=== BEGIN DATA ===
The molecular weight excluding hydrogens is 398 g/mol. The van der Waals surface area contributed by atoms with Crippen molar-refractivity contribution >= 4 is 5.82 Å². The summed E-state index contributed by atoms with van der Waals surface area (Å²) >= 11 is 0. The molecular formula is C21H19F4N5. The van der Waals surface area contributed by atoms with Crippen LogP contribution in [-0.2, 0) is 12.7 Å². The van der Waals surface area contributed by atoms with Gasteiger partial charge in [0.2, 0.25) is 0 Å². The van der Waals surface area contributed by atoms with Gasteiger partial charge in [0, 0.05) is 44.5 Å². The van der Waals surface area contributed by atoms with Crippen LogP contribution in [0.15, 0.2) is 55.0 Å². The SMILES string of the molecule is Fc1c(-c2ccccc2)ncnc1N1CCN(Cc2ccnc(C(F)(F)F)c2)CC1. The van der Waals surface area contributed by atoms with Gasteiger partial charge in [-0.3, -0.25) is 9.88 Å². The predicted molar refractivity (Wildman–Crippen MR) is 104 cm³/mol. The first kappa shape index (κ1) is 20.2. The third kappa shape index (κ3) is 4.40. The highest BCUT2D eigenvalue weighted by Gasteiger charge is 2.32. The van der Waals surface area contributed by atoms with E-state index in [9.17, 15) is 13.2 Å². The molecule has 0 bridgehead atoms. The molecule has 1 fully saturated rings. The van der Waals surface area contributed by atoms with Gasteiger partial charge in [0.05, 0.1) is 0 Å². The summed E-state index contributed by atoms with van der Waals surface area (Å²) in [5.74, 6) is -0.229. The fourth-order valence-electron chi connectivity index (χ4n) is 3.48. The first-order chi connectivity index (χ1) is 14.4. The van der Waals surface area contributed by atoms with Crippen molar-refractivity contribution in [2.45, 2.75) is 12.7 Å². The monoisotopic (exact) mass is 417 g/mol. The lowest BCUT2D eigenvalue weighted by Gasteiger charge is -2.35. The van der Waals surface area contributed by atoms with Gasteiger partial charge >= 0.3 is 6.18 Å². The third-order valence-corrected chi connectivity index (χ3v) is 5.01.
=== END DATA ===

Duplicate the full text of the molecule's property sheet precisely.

The molecular weight excluding hydrogens is 398 g/mol. The van der Waals surface area contributed by atoms with Crippen molar-refractivity contribution >= 4 is 5.82 Å². The summed E-state index contributed by atoms with van der Waals surface area (Å²) >= 11 is 0. The molecular formula is C21H19F4N5. The van der Waals surface area contributed by atoms with Crippen LogP contribution in [-0.2, 0) is 12.7 Å². The van der Waals surface area contributed by atoms with Gasteiger partial charge in [0.2, 0.25) is 0 Å². The van der Waals surface area contributed by atoms with Gasteiger partial charge in [0, 0.05) is 44.5 Å². The van der Waals surface area contributed by atoms with Crippen LogP contribution in [0.15, 0.2) is 55.0 Å². The SMILES string of the molecule is Fc1c(-c2ccccc2)ncnc1N1CCN(Cc2ccnc(C(F)(F)F)c2)CC1. The van der Waals surface area contributed by atoms with Gasteiger partial charge in [-0.3, -0.25) is 9.88 Å². The predicted molar refractivity (Wildman–Crippen MR) is 104 cm³/mol. The first kappa shape index (κ1) is 20.2. The third kappa shape index (κ3) is 4.40. The highest BCUT2D eigenvalue weighted by Gasteiger charge is 2.32. The van der Waals surface area contributed by atoms with E-state index in [9.17, 15) is 13.2 Å². The molecule has 0 bridgehead atoms. The molecule has 1 fully saturated rings. The van der Waals surface area contributed by atoms with Gasteiger partial charge in [0.05, 0.1) is 0 Å². The summed E-state index contributed by atoms with van der Waals surface area (Å²) in [5.74, 6) is -0.229. The fourth-order valence-electron chi connectivity index (χ4n) is 3.48. The first-order chi connectivity index (χ1) is 14.4. The van der Waals surface area contributed by atoms with Crippen molar-refractivity contribution in [2.45, 2.75) is 12.7 Å². The monoisotopic (exact) mass is 417 g/mol. The lowest BCUT2D eigenvalue weighted by Gasteiger charge is -2.35. The van der Waals surface area contributed by atoms with Gasteiger partial charge >= 0.3 is 6.18 Å². The third-order valence-corrected chi connectivity index (χ3v) is 5.01.